Bruce Lee, Guidance: Ways to grow
Comments 18

The Play of Tendencies

There are many layers under our skin. Cells that live with us and leave us without even letting us know, doing their work quietly. Taking all the time of their own in becoming and unbecoming, as they slowly settle into a tendency.

We become our tendencies. Repetition of gestures become life long habits. As simple as acquiring the taste of sugar. For some, Coffee in the morning is a habit. Like buying bottled(plastic) water, but it wasn’t used to be. Making a habit is a lot easier than breaking one (ask a smoker), you can live on old habits for a while, but the future seemingly depends on finding and building some new ones with (and for) your people. Or your family. Or yourself.

As soon as something useless starts becoming a norm for the body; this mind should be taught a lesson. Every becoming habit should be tested in its phase of tendency. One must shock it, confront it. We should oppose ourselves, resist our actions, question and be strict with ourselves.

Because, undoubtedly some of these habits are now comfortable. Walking away from spending that time will cost us comfort, in the short run. But if we don’t walk away from how we spent time yesterday, it’s hard to imagine that tomorrow will be much better than today.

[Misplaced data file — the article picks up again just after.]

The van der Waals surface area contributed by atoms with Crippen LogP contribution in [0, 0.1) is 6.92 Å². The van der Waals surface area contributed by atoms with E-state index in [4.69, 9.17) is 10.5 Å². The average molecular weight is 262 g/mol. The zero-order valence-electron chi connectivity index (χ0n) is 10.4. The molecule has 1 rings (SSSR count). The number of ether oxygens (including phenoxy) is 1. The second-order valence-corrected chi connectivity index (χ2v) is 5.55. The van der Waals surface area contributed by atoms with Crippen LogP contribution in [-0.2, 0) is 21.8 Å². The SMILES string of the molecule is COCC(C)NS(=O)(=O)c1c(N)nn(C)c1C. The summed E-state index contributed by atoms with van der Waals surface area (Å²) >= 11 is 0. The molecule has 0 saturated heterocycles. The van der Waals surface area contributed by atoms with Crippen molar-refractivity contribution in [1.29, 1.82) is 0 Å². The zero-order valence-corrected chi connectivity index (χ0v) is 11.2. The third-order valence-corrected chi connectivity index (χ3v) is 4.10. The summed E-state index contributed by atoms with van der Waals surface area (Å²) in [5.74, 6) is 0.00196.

The most powerful insight is that you can do it with intent. You can decide that you want some new habits, and then go get them. But the question remains, ‘Are you seeing your habits ?’ 

This entry was posted in: Bruce Lee, Guidance: Ways to grow


Hi, I am Narayan Kaudinya. And i welcome you on this journey, the Road to Nara ! I am an Ethnographer and a practicing Indologist. I did my masters in History and further learnt Sanskrit, Yoga and Nerve-therapy. At 24, pushing most academic sounding, office sitting works away, i felt compelled to know and understand the world and my country, Bharat/India. I travelled, and as it happened i took up teaching in Kashmir and further up in the remote villages of Baltistan in the foothills of Karakoram Ranges. For around three years and many states later there came a time when i felt that it was only while teaching i learnt how to laugh, to see, feel, breathe, love and cry -with children, and mostly resource-less parents in the harshest-freezing border conditions. I write, and work as a documentary photographer and Filmmaker, with numerous published, exhibited and some awarded stories. In my travels and life i have let nature lead me, the divine mother, and as a Yogin, my resolve here is to share my experiences and thoughts as honestly, and through them to blossom in everyone the power and possibility in pursuing your breath, that you seek your true nature with courage and curiosity. Here, on this road i will share my spirit, my love for nature, the elements of life that are us. And in doing so, i'll be happy to see you along.